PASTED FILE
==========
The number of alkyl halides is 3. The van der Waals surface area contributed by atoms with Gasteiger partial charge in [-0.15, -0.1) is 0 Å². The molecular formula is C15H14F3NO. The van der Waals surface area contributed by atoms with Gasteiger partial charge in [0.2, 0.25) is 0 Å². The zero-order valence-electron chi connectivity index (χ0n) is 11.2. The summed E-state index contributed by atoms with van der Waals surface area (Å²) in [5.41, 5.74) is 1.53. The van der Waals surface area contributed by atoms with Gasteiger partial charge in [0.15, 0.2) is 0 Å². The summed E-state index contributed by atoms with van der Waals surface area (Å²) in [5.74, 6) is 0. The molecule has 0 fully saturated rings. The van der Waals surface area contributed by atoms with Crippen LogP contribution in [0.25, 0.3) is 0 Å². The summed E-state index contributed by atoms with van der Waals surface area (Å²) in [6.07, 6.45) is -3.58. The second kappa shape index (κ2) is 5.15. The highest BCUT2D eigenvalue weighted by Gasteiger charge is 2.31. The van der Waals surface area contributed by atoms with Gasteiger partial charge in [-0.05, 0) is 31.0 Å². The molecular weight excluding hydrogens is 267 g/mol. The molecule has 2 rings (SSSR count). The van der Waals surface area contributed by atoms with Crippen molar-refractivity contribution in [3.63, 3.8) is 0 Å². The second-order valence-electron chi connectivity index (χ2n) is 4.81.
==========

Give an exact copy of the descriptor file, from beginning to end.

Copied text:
The number of alkyl halides is 3. The van der Waals surface area contributed by atoms with Gasteiger partial charge in [-0.15, -0.1) is 0 Å². The molecular formula is C15H14F3NO. The van der Waals surface area contributed by atoms with Gasteiger partial charge in [0.2, 0.25) is 0 Å². The zero-order valence-electron chi connectivity index (χ0n) is 11.2. The summed E-state index contributed by atoms with van der Waals surface area (Å²) in [5.41, 5.74) is 1.53. The van der Waals surface area contributed by atoms with Gasteiger partial charge in [0.15, 0.2) is 0 Å². The summed E-state index contributed by atoms with van der Waals surface area (Å²) in [5.74, 6) is 0. The molecule has 0 fully saturated rings. The van der Waals surface area contributed by atoms with Crippen LogP contribution in [0.25, 0.3) is 0 Å². The summed E-state index contributed by atoms with van der Waals surface area (Å²) in [6.07, 6.45) is -3.58. The second kappa shape index (κ2) is 5.15. The highest BCUT2D eigenvalue weighted by Gasteiger charge is 2.31. The van der Waals surface area contributed by atoms with Gasteiger partial charge in [-0.05, 0) is 31.0 Å². The molecular weight excluding hydrogens is 267 g/mol. The molecule has 2 rings (SSSR count). The van der Waals surface area contributed by atoms with Crippen molar-refractivity contribution in [3.63, 3.8) is 0 Å². The second-order valence-electron chi connectivity index (χ2n) is 4.81.